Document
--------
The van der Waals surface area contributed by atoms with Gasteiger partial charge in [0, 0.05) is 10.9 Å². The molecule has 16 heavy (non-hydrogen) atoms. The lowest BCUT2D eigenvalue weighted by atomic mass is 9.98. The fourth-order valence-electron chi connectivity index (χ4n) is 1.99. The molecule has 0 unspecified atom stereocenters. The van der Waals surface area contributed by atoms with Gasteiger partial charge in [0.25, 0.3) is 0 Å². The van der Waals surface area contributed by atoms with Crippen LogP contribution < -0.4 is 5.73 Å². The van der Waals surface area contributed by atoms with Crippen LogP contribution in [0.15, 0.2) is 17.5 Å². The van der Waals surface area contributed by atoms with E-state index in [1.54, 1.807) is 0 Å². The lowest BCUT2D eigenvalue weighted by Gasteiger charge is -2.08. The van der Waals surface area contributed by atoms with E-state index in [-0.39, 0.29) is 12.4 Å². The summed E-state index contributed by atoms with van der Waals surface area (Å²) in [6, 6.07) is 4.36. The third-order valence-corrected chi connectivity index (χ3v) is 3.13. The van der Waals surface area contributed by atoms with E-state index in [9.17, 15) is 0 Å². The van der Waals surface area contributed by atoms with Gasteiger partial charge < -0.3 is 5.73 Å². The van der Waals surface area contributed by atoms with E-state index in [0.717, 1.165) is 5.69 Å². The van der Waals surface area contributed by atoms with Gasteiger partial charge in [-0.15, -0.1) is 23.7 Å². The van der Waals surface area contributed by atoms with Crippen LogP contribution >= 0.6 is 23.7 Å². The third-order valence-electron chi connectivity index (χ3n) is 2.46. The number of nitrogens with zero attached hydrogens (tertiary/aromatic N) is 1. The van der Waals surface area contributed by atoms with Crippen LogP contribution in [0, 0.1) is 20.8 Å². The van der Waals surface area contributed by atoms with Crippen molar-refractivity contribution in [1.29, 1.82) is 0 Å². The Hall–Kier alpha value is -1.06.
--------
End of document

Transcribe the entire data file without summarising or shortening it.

The van der Waals surface area contributed by atoms with Gasteiger partial charge in [0, 0.05) is 10.9 Å². The molecule has 16 heavy (non-hydrogen) atoms. The lowest BCUT2D eigenvalue weighted by atomic mass is 9.98. The fourth-order valence-electron chi connectivity index (χ4n) is 1.99. The molecule has 0 unspecified atom stereocenters. The van der Waals surface area contributed by atoms with Gasteiger partial charge in [0.25, 0.3) is 0 Å². The van der Waals surface area contributed by atoms with Crippen LogP contribution < -0.4 is 5.73 Å². The van der Waals surface area contributed by atoms with Crippen LogP contribution in [0.15, 0.2) is 17.5 Å². The van der Waals surface area contributed by atoms with E-state index in [1.54, 1.807) is 0 Å². The lowest BCUT2D eigenvalue weighted by Gasteiger charge is -2.08. The van der Waals surface area contributed by atoms with E-state index in [-0.39, 0.29) is 12.4 Å². The summed E-state index contributed by atoms with van der Waals surface area (Å²) in [6, 6.07) is 4.36. The third-order valence-corrected chi connectivity index (χ3v) is 3.13. The van der Waals surface area contributed by atoms with E-state index in [9.17, 15) is 0 Å². The van der Waals surface area contributed by atoms with Gasteiger partial charge < -0.3 is 5.73 Å². The van der Waals surface area contributed by atoms with E-state index in [0.717, 1.165) is 5.69 Å². The van der Waals surface area contributed by atoms with Gasteiger partial charge in [-0.15, -0.1) is 23.7 Å². The van der Waals surface area contributed by atoms with Crippen LogP contribution >= 0.6 is 23.7 Å². The third-order valence-electron chi connectivity index (χ3n) is 2.46. The number of nitrogens with zero attached hydrogens (tertiary/aromatic N) is 1. The van der Waals surface area contributed by atoms with Crippen LogP contribution in [0, 0.1) is 20.8 Å². The van der Waals surface area contributed by atoms with Crippen molar-refractivity contribution in [1.29, 1.82) is 0 Å². The Hall–Kier alpha value is -1.06.